Last summer, just as the kids got out of school, my husband left for Cambridge, England on a five-week fellowship. It was a long, exceptionally hot summer, both here and in England. Steve sent home glowing reports of punting on the Cam and long boozy evenings in the local pub, debating the structure of the universe and the meaning of life with fellow journalists and academics.
I, on the other hand, fell into bed every night, sweat-soaked and bone-tired after another day spent doling out peanut butter sandwiches, popsicles and Band-Aids to the half-dozen 9- to 11-year-old boys who camped out at our house most days, wrangling over the arsenals of various videogames and reciting (ad nauseam) their favorite yo' mama jokes. There's nothing like stirring the third pot of mac and cheese of the day, while listening to your son and his friends cackle maniacally "yo' mama's so old she farts out dust!" to make you feel that motherhood is grossly undercompensated.
Two things saved my life that summer. My friends and a pitcher of sangría.
I'm a firm believer in mother's little helper, a.k.a. a glass of wine at 5 o'clock. Arsenic hour, it used to be called - the time of day when the kids have finally become so whiny and intolerable that slipping a little rat poison into either their dinner or yours seems like the best solution all around.
I generally opt for sipping a small glass of a nice Pinot Grigio instead. Less messy and fewer complications. But that summer, it was too hot to drink wine, even well-chilled wine, and my temper soared right along with the temperature.
Friends came to the rescue one night with an invitation to dinner and, when we got there, a pitcher of sangría. Now, I hadn't tasted or even thought about sangría for years - if anything, it seemed like one of those party drinks that vanished, along with my youth, sometime back in the '80s. But as my children disappeared in the direction of a backyard tree fort, I heard the gentle tinkle of ice cubes, and my host pressed a glass of something ice-cold and blood-red into my hands.
Sangría! Juicy little chunks of fresh orange and lemon floated in my glass, and the clean tang of citrus sliced through the sultry Midwestern heat like an ocean breeze. The taste was sweet and tart and utterly refreshing, and I drank most of a pitcher before I realized it also packed a welcome punch.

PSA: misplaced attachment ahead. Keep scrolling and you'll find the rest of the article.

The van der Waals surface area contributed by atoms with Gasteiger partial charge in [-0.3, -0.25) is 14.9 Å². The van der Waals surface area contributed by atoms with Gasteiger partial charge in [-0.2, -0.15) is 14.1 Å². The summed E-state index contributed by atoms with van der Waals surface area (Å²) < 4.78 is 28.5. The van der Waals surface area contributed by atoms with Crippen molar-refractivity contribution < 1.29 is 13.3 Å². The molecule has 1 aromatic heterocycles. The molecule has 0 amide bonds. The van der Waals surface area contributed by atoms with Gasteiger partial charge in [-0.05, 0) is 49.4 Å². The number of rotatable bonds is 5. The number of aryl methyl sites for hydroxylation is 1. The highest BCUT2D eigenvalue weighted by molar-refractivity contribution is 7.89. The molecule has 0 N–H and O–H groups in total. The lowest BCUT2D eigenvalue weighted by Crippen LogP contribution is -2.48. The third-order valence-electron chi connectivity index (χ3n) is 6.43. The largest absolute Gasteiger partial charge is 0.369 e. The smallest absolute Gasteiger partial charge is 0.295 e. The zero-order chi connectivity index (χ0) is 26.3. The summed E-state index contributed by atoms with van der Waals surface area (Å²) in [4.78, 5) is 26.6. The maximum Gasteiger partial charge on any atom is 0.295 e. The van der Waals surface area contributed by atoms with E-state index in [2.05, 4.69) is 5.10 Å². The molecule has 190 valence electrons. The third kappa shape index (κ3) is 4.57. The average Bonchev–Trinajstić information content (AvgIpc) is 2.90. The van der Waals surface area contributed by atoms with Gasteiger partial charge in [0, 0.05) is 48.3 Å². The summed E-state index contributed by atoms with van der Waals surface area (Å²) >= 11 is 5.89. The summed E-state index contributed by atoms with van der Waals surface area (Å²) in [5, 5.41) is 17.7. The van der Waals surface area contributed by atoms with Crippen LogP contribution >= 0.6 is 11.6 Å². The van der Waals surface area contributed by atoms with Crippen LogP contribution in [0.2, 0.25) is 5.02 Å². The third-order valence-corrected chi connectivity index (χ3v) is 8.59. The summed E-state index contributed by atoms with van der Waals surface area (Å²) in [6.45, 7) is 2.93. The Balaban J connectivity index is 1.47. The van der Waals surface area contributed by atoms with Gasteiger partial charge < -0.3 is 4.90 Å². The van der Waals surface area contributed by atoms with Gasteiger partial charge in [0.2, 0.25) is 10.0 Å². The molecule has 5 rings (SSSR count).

I don't remember what we ate for dinner or even what we talked about, but I do remember that the kids and I walked home that night in a mellow mood. They had been permitted to do dangerous things with large tree limbs and were feeling pleased with themselves and (temporarily) with me. I had remembered that I had a life beyond them and that the world was full of better things to drink than orange soda or chocolate milk.
Since that night, I've discovered that there are as many recipes for sangría as there are sangría aficionados, and that while I love red sangría, I may like white sangría even better. Plus, unlike a martini or a gin and tonic, sangría is not a drink that requires great precision.
The basic requirements are fruit (whatever's in season), wine (use a decent but inexpensive wine and keep it on the light side, so it doesn't overwhelm the fruit), a sweetener (honey or sugar), a fortifier (brandy, triple sec, vodka, etc.), plenty of ice and, if you like, bubbles (champagne or something carbonated). Adjust the quantities to suit your gathering, keeping in mind that, as I think Mark Twain said, sometimes too much alcohol is not enough.
You could do worse than take your inspiration from the commander of the British Fleet who in 1599 made a sangría-style wine punch using 80 casks of brandy, 600 kilos of sugar, 500 bottles of wine and 25,000 limes. Drinks were served to guests by young boys in small rowboats, who were afloat on a sea of punch.
Drink enough sangría, and you too will feel pleasantly afloat. Just try to stop drinking before you become seasick.
Scott's Red Sangría
2 large juice oranges, one juiced and one sliced
1 large lemon, sliced
1/4 cup sugar
1/4 cup triple sec
1 bottle inexpensive Merlot
Mash the sliced orange, lemon and sugar together until the fruit releases some of its juice and the sugar dissolves. (Don't crush the fruit completely.) Stir in the fresh orange juice, triple sec and wine and refrigerate 2-8 hours. Before stirring, add 6-8 ice cubes and stir briskly. Serves 4.
Peach Riesling Sangría
1 bottle Riesling wine
1/2 cup peach schnapps
1-1/2 cups white cranberry-peach juice (Ocean Spray)
3 tablespoons fresh lemon juice
2 tablespoons sugar
1/2 vanilla bean
2 1/2-inch thick lemon slices
2 peaches, cut up
Mix together and refrigerate 2-8 hours. Before serving, add 3 cups of ice cubes. Serves 4, generously.